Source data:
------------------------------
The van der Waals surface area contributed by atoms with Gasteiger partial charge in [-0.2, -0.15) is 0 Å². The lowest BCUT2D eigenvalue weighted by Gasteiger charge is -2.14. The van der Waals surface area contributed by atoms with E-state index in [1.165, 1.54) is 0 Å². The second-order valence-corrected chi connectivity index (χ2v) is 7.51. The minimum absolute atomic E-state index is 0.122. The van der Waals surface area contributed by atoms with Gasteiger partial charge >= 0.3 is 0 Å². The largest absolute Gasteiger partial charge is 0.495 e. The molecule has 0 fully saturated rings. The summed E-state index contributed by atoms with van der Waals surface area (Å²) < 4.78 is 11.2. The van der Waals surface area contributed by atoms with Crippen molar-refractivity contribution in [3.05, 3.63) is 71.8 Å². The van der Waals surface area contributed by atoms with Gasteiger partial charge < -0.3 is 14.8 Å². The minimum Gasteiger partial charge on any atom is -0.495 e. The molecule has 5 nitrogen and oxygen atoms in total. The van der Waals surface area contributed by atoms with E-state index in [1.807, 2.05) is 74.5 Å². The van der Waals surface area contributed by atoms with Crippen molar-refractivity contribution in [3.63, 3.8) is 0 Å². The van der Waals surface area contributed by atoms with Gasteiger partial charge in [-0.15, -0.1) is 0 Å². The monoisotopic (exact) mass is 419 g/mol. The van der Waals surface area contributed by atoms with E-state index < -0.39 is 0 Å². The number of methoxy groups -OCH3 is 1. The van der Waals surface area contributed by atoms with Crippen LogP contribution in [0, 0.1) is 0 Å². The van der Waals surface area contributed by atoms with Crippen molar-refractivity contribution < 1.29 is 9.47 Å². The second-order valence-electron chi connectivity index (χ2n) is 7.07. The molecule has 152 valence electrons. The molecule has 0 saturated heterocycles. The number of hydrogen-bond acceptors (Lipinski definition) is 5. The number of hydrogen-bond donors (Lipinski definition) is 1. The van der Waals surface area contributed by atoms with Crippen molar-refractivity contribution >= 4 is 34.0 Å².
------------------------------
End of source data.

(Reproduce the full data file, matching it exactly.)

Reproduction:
The van der Waals surface area contributed by atoms with Gasteiger partial charge in [-0.2, -0.15) is 0 Å². The lowest BCUT2D eigenvalue weighted by Gasteiger charge is -2.14. The van der Waals surface area contributed by atoms with E-state index in [1.165, 1.54) is 0 Å². The second-order valence-corrected chi connectivity index (χ2v) is 7.51. The minimum absolute atomic E-state index is 0.122. The van der Waals surface area contributed by atoms with Gasteiger partial charge >= 0.3 is 0 Å². The largest absolute Gasteiger partial charge is 0.495 e. The molecule has 0 fully saturated rings. The summed E-state index contributed by atoms with van der Waals surface area (Å²) < 4.78 is 11.2. The van der Waals surface area contributed by atoms with Crippen molar-refractivity contribution in [3.05, 3.63) is 71.8 Å². The van der Waals surface area contributed by atoms with Gasteiger partial charge < -0.3 is 14.8 Å². The minimum Gasteiger partial charge on any atom is -0.495 e. The molecule has 5 nitrogen and oxygen atoms in total. The van der Waals surface area contributed by atoms with E-state index in [1.807, 2.05) is 74.5 Å². The van der Waals surface area contributed by atoms with Crippen molar-refractivity contribution in [3.63, 3.8) is 0 Å². The van der Waals surface area contributed by atoms with Gasteiger partial charge in [-0.15, -0.1) is 0 Å². The monoisotopic (exact) mass is 419 g/mol. The van der Waals surface area contributed by atoms with E-state index < -0.39 is 0 Å². The number of methoxy groups -OCH3 is 1. The van der Waals surface area contributed by atoms with Crippen LogP contribution in [0, 0.1) is 0 Å². The van der Waals surface area contributed by atoms with Crippen molar-refractivity contribution < 1.29 is 9.47 Å². The second-order valence-electron chi connectivity index (χ2n) is 7.07. The molecule has 152 valence electrons. The molecule has 0 saturated heterocycles. The number of hydrogen-bond acceptors (Lipinski definition) is 5. The number of hydrogen-bond donors (Lipinski definition) is 1. The van der Waals surface area contributed by atoms with Crippen molar-refractivity contribution >= 4 is 34.0 Å².